The German Child is my ninth World War Two/Cold War novel for Bookouture since 2020. Typing that seems unbelievable to me and – when I tell people that I write two books a year – it’s hardly surprising that the most common question I get is: “where do you get your ideas from?”
It can be an unnerving question, especially if my mind is currently a blank and ‘what’s next then?’ conversations are coming up with my editor. The answer, however, is a simple one. For me, stories breed stories. There’s always a moment when I’m researching a commissioned book when a phrase or a reference jumps out of the source material that makes me think, oh that’s interesting, that could be another one…
With The German Child, the starting point came while I was working on Her Last Promise, the final part of my series set around the Theresienstadt ghetto. As part of that process, I was looking into the Aktion T4 euthanasia programme instigated by the Nazis in the late 1930s. This led me down a research rabbit hole – which is every historical fiction writer’s favourite place to go – and a passing reference to the role played by the Brown Sisters in the mass kidnapping of ‘Aryan’ children across occupied Europe during World War Two. There was no other information about them, but Brown Sisters was more than enough: I knew they had to feature somewhere in my next story. I made a note of it there and then, promised myself I’d leave it alone as I had a deadline to meet, and then I did what experience has taught me to do, and let the next part of the process happen… Waiting for the second idea to pop up and become a match for the one that’s already lurking.
I’m a magpie, I collect nuggets of interest from anywhere I can. A month or two after I found the Brown Sisters reference, somebody suggested that I might like the tv drama series Hunters which follows a group of Nazi hunters in 1970s New York. I didn’t, but I was intrigued enough to wonder if anyone was genuinely looking for Nazis in America at that time, given how many German scientists had been brought into the country at the end of World War Two. And that I wonder, led me to a book about the creation of the Office of Special Investigations, a department set up in Washington in 1979 to uncover the truth about the so-called “quiet neighbours.” The ex-Nazis brought over in 1945 to assist with the space and nuclear race already underway with the Soviet Union who became American citizens and went on to live prosperous lives.
By now I knew a little more about the Brown Sisters, because obviously I never listen to the ‘leave it alone’ voice. They were essentially child-catchers, trained to identify and kidnap children with supposedly Aryan traits in the countries occupied by the Third Reich, particularly Poland. They wore brown dresses, they were drab and deliberately invisible. Few people saw them in action, but the fear of their coming swallowed up whole communities. And what of the dozens of German Nazis who were living anonymous lives in American suburbs? These men had been brought to the USA for their scientific and medical expertise, with their pasts not only overlooked by the authorities but deliberately buried. They were surely the same: two groups of ordinary people who had done or were doing terrible things while surrounded by layers of protection and/or disbelief. Two groups hiding in plain sight.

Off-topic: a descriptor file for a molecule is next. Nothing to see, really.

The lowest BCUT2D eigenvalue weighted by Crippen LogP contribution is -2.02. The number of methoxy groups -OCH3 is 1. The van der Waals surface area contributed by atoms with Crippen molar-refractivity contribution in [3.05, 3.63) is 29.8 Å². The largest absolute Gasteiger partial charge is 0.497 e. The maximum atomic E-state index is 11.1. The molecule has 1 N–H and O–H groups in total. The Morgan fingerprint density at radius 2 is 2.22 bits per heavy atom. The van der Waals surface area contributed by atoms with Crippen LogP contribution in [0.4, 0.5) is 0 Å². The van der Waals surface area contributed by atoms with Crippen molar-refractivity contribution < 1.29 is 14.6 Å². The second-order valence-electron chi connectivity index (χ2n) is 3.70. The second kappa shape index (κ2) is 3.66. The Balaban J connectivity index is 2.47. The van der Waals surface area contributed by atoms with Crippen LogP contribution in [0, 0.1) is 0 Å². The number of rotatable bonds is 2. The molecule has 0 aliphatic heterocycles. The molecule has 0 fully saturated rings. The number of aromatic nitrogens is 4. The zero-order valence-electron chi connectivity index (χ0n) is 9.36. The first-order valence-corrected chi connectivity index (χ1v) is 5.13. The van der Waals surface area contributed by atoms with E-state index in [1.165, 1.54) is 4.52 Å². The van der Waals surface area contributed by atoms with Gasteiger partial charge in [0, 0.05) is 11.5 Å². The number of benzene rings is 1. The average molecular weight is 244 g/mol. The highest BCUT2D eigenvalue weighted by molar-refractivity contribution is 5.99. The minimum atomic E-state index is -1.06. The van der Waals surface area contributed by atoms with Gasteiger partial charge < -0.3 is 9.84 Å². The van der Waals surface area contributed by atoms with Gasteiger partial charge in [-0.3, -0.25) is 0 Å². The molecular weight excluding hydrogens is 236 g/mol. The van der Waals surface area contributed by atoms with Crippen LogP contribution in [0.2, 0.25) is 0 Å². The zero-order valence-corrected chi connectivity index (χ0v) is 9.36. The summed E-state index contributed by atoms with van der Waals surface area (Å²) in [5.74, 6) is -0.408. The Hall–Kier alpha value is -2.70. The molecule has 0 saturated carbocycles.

Monsters we choose not to see. The quiet neighbour. The kind doctor. The people we never question, the people we unthinkingly trust. They’ve always been with us and we never learn to guard ourselves properly from them, and that’s what fascinates me.
It’s an all too familiar story and – thanks to an easily overlooked reference and a very odd tv show – it gave me the start of mine.
(c) Catherine Hokin
The German Child has a dual timeline and is set in Germany between 1941 and 1945 and in America in 1980. The WW2 storyline focuses on thesecretive Lebensborn racial-engineering programme and the suffering it caused which far outlasted the war. In the contemporary strand, Evieis a lawyer working to track down Nazis who were allowed to settle in America in 1945 with all their crimes wiped away. When she meets Sebastian, who knows his godfather was Heinrich Himmler and is terrified by that, and agrees to help him uncover the secrets of his past, everything she thought she knew about her own family falls apart…
About The German Child:
Berlin, 1944. ‘No! Not my child!’ Annaliese screams, her voice breaking as she pounds the window uselessly. But no-one looks up as the man in the SS uniform cradles her precious baby and strides away…
She lies unmoving on the threadbare cot, her throat hoarse from long hours of screaming but her tears keep falling. Her heart has been cleaved in two, now the Nazis have taken the only thing she has left – her child. She is utterly powerless against them. But as Annaliese cries herself to sleep, she makes a vow – she will find her precious baby again. Whatever it takes.
Berlin, 1979. Lawyer Evie has come to the city to investigate the horrifying stories of infants torn from their mothers during the war. One of the cases is Sebastian, whose yellowing birth certificate tells a heartbreaking tale. Evie is drawn to this lost man, and vows to do all that she can to help him.
But poring through old records, it is Evie who recognises the faded photo in a newspaper article. Her heart stops as she realises her whole life has been a devastating lie – and that her and Sebastian’s pasts are impossibly, unimaginably connected…
Fans of The Book of Lost Names and The Tattooist of Auschwitz will be swept away by this absolutely gripping and heartbreaking World War Two novel about the extraordinary power of a mother’s love.
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